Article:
Collegiate skaters seek break from competitive atmosphere
By Caroline Buck, The Dartmouth Staff
Published on Thursday, February 17, 2011
Since Dartmouth’s club figure skating team was founded in 1997, the team has accumulated six U.S. Intercollegiate National Championship titles since 2000 — include five consecutively from 2004 to 2009 — and finished as the runner up behind Boston University last season, earning recognition as one of the nation’s best club programs.
For many of the team’s athletes, skating at the collegiate team level represents a less competitive atmosphere than skaters experienced before attending Dartmouth. Mahler-Haug and co-captain Rory Grant ’11 both started figure skating at a young age, competing for most of their lives.
To be a competitive skater at the high school level requires many hours of on and off-ice training, often more than 20 hours each week, Mahler-Haug and Grant said.
“On ice we have a total of seven to eight available hours [per week] in the winter,” Mahler-Haug said. “We typically have two practices a day so depending on your schedule you can go to one of the practices.”
Off-ice training is just as rigorous, and often includes “ballet or working out,” Grant said.
“I like that [figure skating] is surprisingly athletic even though it looks so pretty,” Iris Yu ’14 said. “Kind of like ballet is deceiving in its complexity and toughness.”
Athletes interviewed by The Dartmouth said they appreciate the team aspect present among College skaters.
“[Regular circuit skating] can put a lot of tension on friendships because it is so cutthroat and the pressure that is put on you as an individual is intense,” Grant said. “The pressure on a team is a different kind of pressure and I found that I love skating more.”
Especially appealing to the team’s athletes, though, is the dynamic that intercollegiate skating provides.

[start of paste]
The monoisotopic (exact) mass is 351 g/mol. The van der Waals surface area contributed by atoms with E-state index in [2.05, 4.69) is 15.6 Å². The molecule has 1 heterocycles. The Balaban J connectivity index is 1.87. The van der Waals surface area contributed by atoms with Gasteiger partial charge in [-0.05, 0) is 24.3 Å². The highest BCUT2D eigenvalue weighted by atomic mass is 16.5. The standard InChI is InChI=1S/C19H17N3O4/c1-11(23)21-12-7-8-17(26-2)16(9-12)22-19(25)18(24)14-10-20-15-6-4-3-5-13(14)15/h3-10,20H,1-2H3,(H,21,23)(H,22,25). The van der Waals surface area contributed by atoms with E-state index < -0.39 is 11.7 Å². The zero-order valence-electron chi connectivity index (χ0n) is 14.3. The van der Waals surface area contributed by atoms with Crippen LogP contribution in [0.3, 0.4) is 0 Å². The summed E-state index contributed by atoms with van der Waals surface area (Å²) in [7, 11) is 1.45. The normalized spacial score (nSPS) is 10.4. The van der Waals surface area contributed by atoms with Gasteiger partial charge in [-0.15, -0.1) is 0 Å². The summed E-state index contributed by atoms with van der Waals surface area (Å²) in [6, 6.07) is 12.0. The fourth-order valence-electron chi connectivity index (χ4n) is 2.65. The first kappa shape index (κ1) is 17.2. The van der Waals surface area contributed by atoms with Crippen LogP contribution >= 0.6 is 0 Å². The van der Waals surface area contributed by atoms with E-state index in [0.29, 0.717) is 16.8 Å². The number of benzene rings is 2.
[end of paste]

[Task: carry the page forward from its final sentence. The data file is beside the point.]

“The great thing about intercollegiate [competition] is that [figure skating] is very individual by nature and intercollegiate aggregates it into a team dynamic,” co-captain Alexandra Mahler-Haug ’11 said.
Although the club is not allowed to actively recruit as a varsity sport can, the closeness of skaters on the team is a selling point for some students.
“I e-mailed [head coach Jacki Smith] to ask about the skating team, and when I visited I was able to practice with the team and one of the girls took me to a class with her,” said Victoria Rackohn ’14, who has skated internationally for Team USA.
Ten of the 22 total undergraduate athletes on the team are freshmen. The team also includes two graduate students, according to Mahler-Haug.
Rackohn added that the individual circuit varies greatly from the inclusive atmosphere that collegiate skating fosters.
“Before, I would train five to six hours a day,” Rackohn said. “Now I go to school and skating is just something I do because I like doing it.”
Mahler-Haug echoed Rackohn, adding that skating often becomes more of a secondary concern for collegiate skaters.
“The regular circuit in the U.S. is very competitive and there are so many elite skaters. [Collegiate skaters] are the kids who have realized they won’t be going to the Olympics,” Mahler-Haug said. “Instead of being central in your life, [competing] becomes periphery.”
Yu, a team member who has been skating for 10 years, said she decided not to compete during part of her high school career for fear of it interfering with academics.
Smith, who has coached the figure skating team since 2008, said she understands the balance Dartmouth skaters seek in college.
“It allows skaters to continue something that they have been doing for many years and academics,” Smith said. “Like any sport, it’s a really hard thing to maintain grades and be a competitive athlete, [and] I don’t necessarily think that it is super relaxed as a club sport.”
Yu said that while she was not as competitive as some of her teammates on her pre-collegiate teams, Dartmouth was one of the first institutions she considered while still skating.
The team’s only official competition so far this season was at Liberty University in Lynchburg, Va., in December, where Dartmouth finished second behind the University of Delaware.
“I am really excited about the team this year and I think we have a lot of promise,” Smith said.
The team will next compete on Feb. 19 and Feb. 20 at the University of Delaware in Newark, Del. If the team places well at the Delaware competition, it will then advance to the National Championship on March 19 in Ann Arbor, Mich.